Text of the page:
Once and for Now


The only tree on the block in bloom, Walnut Street, Philadelphia.


Once the moon hummed

in a dazzling glow

and we who wanted–

and longed for if–

walked through now

listening to our own hearts



~in time~


death comes

but now

beneath sweet budding branches,

as pink and red blooms burst open,

the music of life

plays a symphony,

luscious and sweet



The Oracle gave me this puente today. It’s been a crazy week. The world still seems to be tilting while we’re holding on. I thought we were in lock down today, but it was a false alarm.

I apologize for the delay in reading posts. I’m going to take the opportunity to get some errands done today while I still can, but I’ll be catching up on reading this weekend.

Poem in Black Bough Poetry, Winter Edition

My poem, “Origami Winter” has been published in Black Bough Poetry’s special Christmas/ Winter issue of micropoems. I’m pleased and honored to be among the fine poets in this issue. Thank you to Matthew M.C. Smith and the guest reader team. Grab a hot beverage of your choice, snuggle under a blanket, light some candles or sit before a fireplace, if you have one, and enjoy this issue!

I want to thank my sister for giving me the inspiration for the closing lines. 🙂  Love you!

Tradition, or How a Squirrel Came to Define our Thanksgiving

Many people are curious about the squirrel mold we use for our cranberry sauce. This is a post that I wrote about it–I guess when I first began my blog. For the very first time, my mom won’t be with us at the table this Thanksgiving.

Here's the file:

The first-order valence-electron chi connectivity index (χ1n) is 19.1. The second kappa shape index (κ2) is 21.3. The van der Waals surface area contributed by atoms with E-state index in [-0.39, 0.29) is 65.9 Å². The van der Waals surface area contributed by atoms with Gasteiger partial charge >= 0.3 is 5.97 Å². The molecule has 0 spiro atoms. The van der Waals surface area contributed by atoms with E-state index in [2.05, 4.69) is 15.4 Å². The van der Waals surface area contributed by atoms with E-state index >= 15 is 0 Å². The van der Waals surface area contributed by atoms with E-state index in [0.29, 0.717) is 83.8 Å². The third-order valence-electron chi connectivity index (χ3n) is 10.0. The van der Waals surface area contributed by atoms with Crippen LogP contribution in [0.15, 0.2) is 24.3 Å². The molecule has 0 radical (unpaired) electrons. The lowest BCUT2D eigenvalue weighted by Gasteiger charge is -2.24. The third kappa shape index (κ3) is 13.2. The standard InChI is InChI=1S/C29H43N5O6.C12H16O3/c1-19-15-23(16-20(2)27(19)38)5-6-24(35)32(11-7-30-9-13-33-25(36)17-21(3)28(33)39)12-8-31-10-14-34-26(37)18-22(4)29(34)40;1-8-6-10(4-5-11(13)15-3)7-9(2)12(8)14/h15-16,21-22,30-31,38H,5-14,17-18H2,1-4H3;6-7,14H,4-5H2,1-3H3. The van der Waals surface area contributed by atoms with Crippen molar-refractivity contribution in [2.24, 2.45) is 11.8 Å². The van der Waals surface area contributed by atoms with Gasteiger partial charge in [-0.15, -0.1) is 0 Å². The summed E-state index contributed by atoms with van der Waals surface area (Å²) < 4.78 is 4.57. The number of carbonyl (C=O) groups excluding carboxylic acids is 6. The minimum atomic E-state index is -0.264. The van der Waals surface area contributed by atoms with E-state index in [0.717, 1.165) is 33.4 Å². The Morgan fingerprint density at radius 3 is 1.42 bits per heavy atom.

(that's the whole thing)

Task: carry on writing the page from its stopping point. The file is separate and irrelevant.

Yesterday and today: Merril's historical musings

In the opening monologue of Fiddler on the Roof, Tevye, the Jewish milkman with five daughters who lives in a Russian shetl called Anatevka, says, “You may ask, how did this tradition start? I’ll tell you. I don’t know. But it’s a tradition.” I suspect most people seldom think about how for every tradition there had to have been a first time it took place—before it was a tradition.  Most of us never consider how a tradition started.  There are many different types of traditions. There are all encompassing cultural and religions traditions, destructive traditions that label particular groups or people as inferior and deny them rights, and there are fun cultural traditions. Groups of friends and families also have their traditions.

In my family, the cranberry sauce squirrel is one of our most cherished traditions. Every Thanksgiving the squirrel makes his appearance on our table . . .except for…

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